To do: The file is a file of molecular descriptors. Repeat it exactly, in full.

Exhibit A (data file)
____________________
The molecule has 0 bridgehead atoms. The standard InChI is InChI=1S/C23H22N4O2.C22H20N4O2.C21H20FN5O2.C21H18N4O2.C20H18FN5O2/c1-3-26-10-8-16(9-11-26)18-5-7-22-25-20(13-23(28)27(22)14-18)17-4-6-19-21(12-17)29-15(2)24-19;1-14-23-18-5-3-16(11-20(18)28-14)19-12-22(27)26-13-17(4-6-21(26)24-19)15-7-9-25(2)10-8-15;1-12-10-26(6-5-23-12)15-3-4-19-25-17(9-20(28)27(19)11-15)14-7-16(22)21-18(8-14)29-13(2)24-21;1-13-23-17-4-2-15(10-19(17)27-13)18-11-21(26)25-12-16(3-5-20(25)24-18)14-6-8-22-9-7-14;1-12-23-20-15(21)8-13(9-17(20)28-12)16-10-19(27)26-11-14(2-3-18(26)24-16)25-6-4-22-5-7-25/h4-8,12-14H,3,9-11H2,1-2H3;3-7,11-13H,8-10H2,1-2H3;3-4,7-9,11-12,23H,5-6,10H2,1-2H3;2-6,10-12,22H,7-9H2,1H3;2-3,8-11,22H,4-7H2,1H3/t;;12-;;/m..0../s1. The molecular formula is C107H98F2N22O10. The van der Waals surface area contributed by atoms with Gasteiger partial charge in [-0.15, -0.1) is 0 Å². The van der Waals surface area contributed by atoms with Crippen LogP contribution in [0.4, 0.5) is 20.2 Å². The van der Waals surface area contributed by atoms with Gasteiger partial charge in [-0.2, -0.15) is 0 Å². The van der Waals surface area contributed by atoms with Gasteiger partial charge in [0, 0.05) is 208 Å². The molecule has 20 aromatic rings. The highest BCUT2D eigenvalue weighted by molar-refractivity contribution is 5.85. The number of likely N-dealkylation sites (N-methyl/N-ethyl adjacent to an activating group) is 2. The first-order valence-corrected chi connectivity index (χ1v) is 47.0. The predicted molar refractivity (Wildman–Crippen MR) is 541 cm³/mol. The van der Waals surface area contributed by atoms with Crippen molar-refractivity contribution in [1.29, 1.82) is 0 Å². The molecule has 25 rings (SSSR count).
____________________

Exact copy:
The molecule has 0 bridgehead atoms. The standard InChI is InChI=1S/C23H22N4O2.C22H20N4O2.C21H20FN5O2.C21H18N4O2.C20H18FN5O2/c1-3-26-10-8-16(9-11-26)18-5-7-22-25-20(13-23(28)27(22)14-18)17-4-6-19-21(12-17)29-15(2)24-19;1-14-23-18-5-3-16(11-20(18)28-14)19-12-22(27)26-13-17(4-6-21(26)24-19)15-7-9-25(2)10-8-15;1-12-10-26(6-5-23-12)15-3-4-19-25-17(9-20(28)27(19)11-15)14-7-16(22)21-18(8-14)29-13(2)24-21;1-13-23-17-4-2-15(10-19(17)27-13)18-11-21(26)25-12-16(3-5-20(25)24-18)14-6-8-22-9-7-14;1-12-23-20-15(21)8-13(9-17(20)28-12)16-10-19(27)26-11-14(2-3-18(26)24-16)25-6-4-22-5-7-25/h4-8,12-14H,3,9-11H2,1-2H3;3-7,11-13H,8-10H2,1-2H3;3-4,7-9,11-12,23H,5-6,10H2,1-2H3;2-6,10-12,22H,7-9H2,1H3;2-3,8-11,22H,4-7H2,1H3/t;;12-;;/m..0../s1. The molecular formula is C107H98F2N22O10. The van der Waals surface area contributed by atoms with Gasteiger partial charge in [-0.15, -0.1) is 0 Å². The van der Waals surface area contributed by atoms with Crippen LogP contribution in [0.4, 0.5) is 20.2 Å². The van der Waals surface area contributed by atoms with Gasteiger partial charge in [-0.2, -0.15) is 0 Å². The van der Waals surface area contributed by atoms with Gasteiger partial charge in [0, 0.05) is 208 Å². The molecule has 20 aromatic rings. The highest BCUT2D eigenvalue weighted by molar-refractivity contribution is 5.85. The number of likely N-dealkylation sites (N-methyl/N-ethyl adjacent to an activating group) is 2. The first-order valence-corrected chi connectivity index (χ1v) is 47.0. The predicted molar refractivity (Wildman–Crippen MR) is 541 cm³/mol. The van der Waals surface area contributed by atoms with Crippen molar-refractivity contribution in [1.29, 1.82) is 0 Å². The molecule has 25 rings (SSSR count).